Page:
The Roman Baths of Bath, England

old temple facade reflecting in roman baths in england
Photo by Rachel Claire on

The city of Bath in England was once the Roman city of Aqua Sulis. Sitting atop the UK’s only natural hot spring, the Romans thought the hot water was the work of the gods. Today, the Roman ruins still fascinate visitors alike. Here is what I discovered during my visit.

Getting There

I arrived to the city of Bath via train from London’s Paddington station to the Bath-Spa station. Booking my tickets via the Great Western Railway company, I paid just under 20 pounds for my ticket. It is worth noting that the price of the ticket did include a free seat reservation. This can come in handy during the busy commute hour.

In all, the journey took about an hour and twenty minutes.

Bath-Spa station is located about a ten minute walk to the city centre. Stepping off the train, I found that I didn’t need a map. There were plenty of tourists heading the same direction I was. Following the street, it was nearly a straight line to my intended destination.

Tickets to the Roman Bath

View from above the Great Bath

I pre-booked my tickets for the Roman baths in advance. If you are able, I’d highly encourage you to do the same. It is one of the most popular sites in the city and slots can fill up quickly, especially on a weekend. I paid 20 pounds to visit on a Saturday. It is slightly cheaper to visit on a weekday.

Tickets are assigned a 15 minute windows in which you can join the queue near the front entrance across from the Bath Abbey. My tickets were for between 12:30-12:45. I was able to join the queue right at 12:30.

Ensure you have the ticket QR code preloaded onto your phone or printed if you require a paper ticket.

Audio Guides

After my ticket was scanned, I was offered a free audio guide. It was useful at first, but by the mid point of exploring the site, I was overwhelmed by the information. Still, it is extremely useful if you want to know more about a particular display case or area of the site.

Bag Policy

The Roman baths allow small bags inside, but no suitcases. There are also no storage or locker facilities on site. If you have a large bag, find a place like stasher where you can store your bag for the day.

Exploring the Site

Entering the facility, the first area is a viewing deck overlooking the Great Bath. You have the option to walk outside and around the upper deck. This is one of the best areas to take photographs to fully appreciate the history of where you are standing. The outdoor deck provides spectacular views of Bath Abbey. Additionally, the statues of past Roman governors and important figures are equally impressive.

One of the Roman statues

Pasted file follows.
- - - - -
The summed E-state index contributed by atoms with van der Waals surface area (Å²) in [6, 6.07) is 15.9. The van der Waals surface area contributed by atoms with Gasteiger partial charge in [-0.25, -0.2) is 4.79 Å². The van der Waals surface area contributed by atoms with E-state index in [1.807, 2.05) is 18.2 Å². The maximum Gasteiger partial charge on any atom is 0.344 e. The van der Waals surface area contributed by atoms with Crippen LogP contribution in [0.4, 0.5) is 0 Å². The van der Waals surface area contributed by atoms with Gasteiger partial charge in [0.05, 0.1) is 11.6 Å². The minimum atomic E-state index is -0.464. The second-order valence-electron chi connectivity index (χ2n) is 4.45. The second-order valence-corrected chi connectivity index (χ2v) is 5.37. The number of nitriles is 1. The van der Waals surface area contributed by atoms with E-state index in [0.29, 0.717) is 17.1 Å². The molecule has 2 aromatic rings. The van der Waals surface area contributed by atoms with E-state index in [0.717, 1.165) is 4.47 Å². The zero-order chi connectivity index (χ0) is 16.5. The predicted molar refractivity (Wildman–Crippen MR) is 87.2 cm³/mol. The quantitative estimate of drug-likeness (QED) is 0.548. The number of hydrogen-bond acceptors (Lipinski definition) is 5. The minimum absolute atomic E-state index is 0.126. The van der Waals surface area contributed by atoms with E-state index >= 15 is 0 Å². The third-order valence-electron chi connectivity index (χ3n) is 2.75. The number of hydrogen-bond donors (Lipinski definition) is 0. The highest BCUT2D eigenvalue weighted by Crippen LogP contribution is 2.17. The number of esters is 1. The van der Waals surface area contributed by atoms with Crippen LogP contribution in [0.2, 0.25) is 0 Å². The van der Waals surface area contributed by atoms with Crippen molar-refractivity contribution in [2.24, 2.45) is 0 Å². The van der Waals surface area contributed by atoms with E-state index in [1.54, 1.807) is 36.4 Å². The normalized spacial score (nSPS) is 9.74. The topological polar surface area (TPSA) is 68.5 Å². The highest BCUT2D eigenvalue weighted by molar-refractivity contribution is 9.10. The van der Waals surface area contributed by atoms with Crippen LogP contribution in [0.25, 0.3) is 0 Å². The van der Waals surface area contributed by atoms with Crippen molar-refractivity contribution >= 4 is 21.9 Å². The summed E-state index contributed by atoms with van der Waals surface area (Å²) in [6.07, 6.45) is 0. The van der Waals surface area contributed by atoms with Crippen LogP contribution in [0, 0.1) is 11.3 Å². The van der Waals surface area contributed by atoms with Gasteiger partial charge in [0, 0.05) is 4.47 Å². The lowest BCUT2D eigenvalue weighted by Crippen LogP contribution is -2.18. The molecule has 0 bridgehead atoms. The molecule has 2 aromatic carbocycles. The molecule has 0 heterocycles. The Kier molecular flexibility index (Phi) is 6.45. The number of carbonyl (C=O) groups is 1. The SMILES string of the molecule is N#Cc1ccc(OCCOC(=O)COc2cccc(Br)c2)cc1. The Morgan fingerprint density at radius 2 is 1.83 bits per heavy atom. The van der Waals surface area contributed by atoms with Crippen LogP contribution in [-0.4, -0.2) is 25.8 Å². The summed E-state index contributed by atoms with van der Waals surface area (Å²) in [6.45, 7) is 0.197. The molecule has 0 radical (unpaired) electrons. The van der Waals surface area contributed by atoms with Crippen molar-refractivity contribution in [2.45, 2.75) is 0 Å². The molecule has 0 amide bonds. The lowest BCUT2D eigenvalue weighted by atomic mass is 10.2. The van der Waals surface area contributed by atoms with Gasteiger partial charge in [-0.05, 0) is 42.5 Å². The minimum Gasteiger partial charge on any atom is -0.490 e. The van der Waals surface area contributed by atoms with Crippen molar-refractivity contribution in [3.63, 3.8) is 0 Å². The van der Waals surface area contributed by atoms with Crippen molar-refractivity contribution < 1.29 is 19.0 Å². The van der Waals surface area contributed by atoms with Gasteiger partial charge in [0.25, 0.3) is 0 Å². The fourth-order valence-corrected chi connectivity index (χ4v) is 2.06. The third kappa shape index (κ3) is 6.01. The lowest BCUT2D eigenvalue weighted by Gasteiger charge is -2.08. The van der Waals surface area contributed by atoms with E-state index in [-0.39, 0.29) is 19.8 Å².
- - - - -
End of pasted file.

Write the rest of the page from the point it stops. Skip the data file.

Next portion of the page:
The next area of the site covered the history of the city of Aqua Sulis and of what it might have been like to live there in Roman times. I was especially intrigued by the coins and sheer amount artifacts that have been uncovered. It’s difficult to believe that the site remained hidden until being rediscovered during the Victorian era.

The deeper one travels toward the lower level of the site, you truly come to appreciate the sheer size of the baths. The museum was clever in that they built the displays with many glass panels so that visitors have the ability to see the ruins up close. I took quite a few photos of the pipes, great drain, and many temple ruins around me.

The pipes are remarkable. I can’t believe that after 2000 years, they are still in use and working well. So much of the modern infrastructure we use today was invented by the Romans.

At the end of the walk through, visitors will find themselves on the lower level of the Great Bath. Notably, swimming is not allowed (due to bacteria and untreated water). There is a thermae bath nearby if you’d like to book a relaxing spa day, though next door to the Roman baths.

Great drain and piping system. Image from Destination Detours and Dreams

On the lower level, guests also have the option to explore some of the other baths and gym areas. The tour ends with the option to visit the gift shop and or take tea in the connected Pump rooms.

I dearly wanted to take tea in the Pump Rooms, but I couldn’t believe some of the prices of the items! 100 pounds for tea for two is more than I was comfortable paying.

How Much Time Should You Allow?

I spent about an hour and a half exploring the site and taking photos, but if you have a family I’d allow at least 2-3 hours. There is so much to see and if you take the time to read all the displays or use the audio guide it will take you much longer.

Great Bath Lower Level

Is It Worth It?

For me, one-hundred percent, yes. But that’s a question you’ll have to answer for you. I was impressed with the information and the size of the ruins. Having been to Greece, the ruins are very well labeled and maintained.

Will It Be Busy?

In al likelihood, yes. If you’d like to avoid crowds, try later in the day. A lot of people tend to visit sites first thing in the morning. As a solo traveler I’ve learned that during lunch or late afternoon is perhaps the best time to have some freedom to see things with lighter crowds.

Anything Else I should Know?

Wear comfortable shoes, there is a lot of walking to do. If it’s a cold day, wear layers as you will be outside if you explore the bath area. Also ensure your camera or phone are fully charged.